The Collagen Myth

Collagen supplements are being touted as the Holy Grail of ‘good-skin-from-within’. We asked the experts whether the scientific claims behind them are as impressive as they seem on the packaging, and if these supplements are really worth the hefty price tag

By Amelia Jean Hershman-Jones



The booming skincare-supplement industry is putting the adage ‘beauty is only skin deep’ to the test with the US oral collagen market set to double in value to a staggering $8 billion by 2027.

‘Collagen makes up roughly 80% of our skin and, as we age, our ability to produce it naturally, gradually reduces,’ explains Dr Bernadetta Brazzini, Harley Street Dermatologist and founder of Kivu Skincare. The collagen layer can be thought of as skin’s scaffolding that plumps the epidermis and its structure from within. ‘As we get older and collagen production depletes, we begin to see signs of ageing including dry skin and wrinkles.’

So what are consumers actually investing in when they buy these pricey ‘nutraceuticals’? Available as drinks, powders, gels and pills, the science behind these often-patented products suggests that the ingestibles can do everything from increasing skin hydration, elasticity and density to reducing roughness, wrinkles and skin-fold depth. But the jury is still out on whether these studies actually stand up to scientific scrutiny.

‘While there is evidence to suggest that chains of amino acids can make it to the bloodstream after ingesting collagen (providing the ingredient is in a form that can be broken down and absorbed by your body), that doesn't mean all the amino acids will then make it from there to your skin,’ explains Daniel Clarke, registered nutritionist and lead sustainable nutrition executive at Huel.

Clarke advises that consumers exercise caution around these types of studies and points out some red flags to look for when looking at the data. ‘Some of these studies have been funded, sponsored or backed by the company behind the collagen supplement being tested, which is an obvious conflict of interest,’ he explains.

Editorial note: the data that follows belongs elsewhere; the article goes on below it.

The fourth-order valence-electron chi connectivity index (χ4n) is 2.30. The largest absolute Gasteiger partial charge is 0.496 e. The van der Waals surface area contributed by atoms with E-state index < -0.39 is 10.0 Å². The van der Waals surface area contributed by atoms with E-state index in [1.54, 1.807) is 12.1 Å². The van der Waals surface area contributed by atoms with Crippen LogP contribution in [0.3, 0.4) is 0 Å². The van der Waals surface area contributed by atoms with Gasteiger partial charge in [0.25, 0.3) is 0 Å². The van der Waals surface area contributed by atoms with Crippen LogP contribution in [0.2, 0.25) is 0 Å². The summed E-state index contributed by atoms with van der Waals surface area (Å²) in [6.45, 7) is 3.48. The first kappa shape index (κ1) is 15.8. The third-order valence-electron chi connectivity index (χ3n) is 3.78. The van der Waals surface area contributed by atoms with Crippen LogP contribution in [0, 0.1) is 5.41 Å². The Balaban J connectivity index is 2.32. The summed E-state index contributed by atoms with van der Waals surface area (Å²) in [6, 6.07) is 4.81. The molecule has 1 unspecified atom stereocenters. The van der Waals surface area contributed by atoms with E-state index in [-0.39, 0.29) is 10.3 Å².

‘Another thing to look out for is when people use a very small sample size and give their subjects questionnaires. There may be 20 questions in this questionnaire, 19 of them don't give them the answer they want, but that one question that does is the one that they put into the advert or on the packaging.

‘They may look at as many as 30 different outcomes for wrinkles, for example, and if the results of one don't work but the results of another do, they'll just publish the successful ones - and that’s publication bias.’

So is there truth behind the science? A systematic (read: repeatable) review of 11 studies looking at the effects of collagen supplements concluded that ‘there is currently limited data available in the literature and much regarding its possible effects on the skin has yet to be fully elucidated and understood.’

Clarke goes further: ‘The data is even more limited for studies that are independent of the collagen supplement industry.’

Another review of the scientific research explained that ‘although some studies have demonstrated that collagen supplementation can enhance skin qualities such as elasticity and hydration, dermatologic claims in the media surpass any evidence currently supported by the literature.’

So is your skin benefitting from the collagen you’re ingesting? Brazzini explains: ‘Despite recent research showing that your body may absorb hydrolysed collagen best, when taken as a supplement, these collagen molecules don’t directly replace collagen molecules in the skin.’

She continues: ‘These molecules are then broken down into amino acids during digestion and then absorbed and used to build collagen or other proteins your body needs, wherever it needs it.

‘But really you don’t need to take collagen supplements to produce collagen. Your body does this naturally using amino acids from whichever proteins you eat, so long as you're eating a diverse diet of healthy foods, your body will be able to create the collagen it needs from those amino acids.’

And, while unique, targeted and not doing you any harm - they certainly aren’t doing what you’re paying for. ‘Supplement manufacturers put collagen alongside other compounds so that they can patent and market their own unique formula that “targets” one specific thing. This likely contains proteins you wouldn’t find in, say, a piece of beef, for example,’ begins Clarke.

‘But as an actual protein source it’s actually a very low amount - maybe three to five grams, which is about the same as a serving of nuts.’

The most effective route to healthier-looking skin is far more cost effective. ‘I recommend a more general inside-out approach for my patients,’ Brazzini says.

‘This involves regular exercise, alcohol in moderation and infrequently, a balanced diet, avoiding smoking and beginning a simple and effective topical skincare routine with dermatologist maintenance appointments to complement it.’

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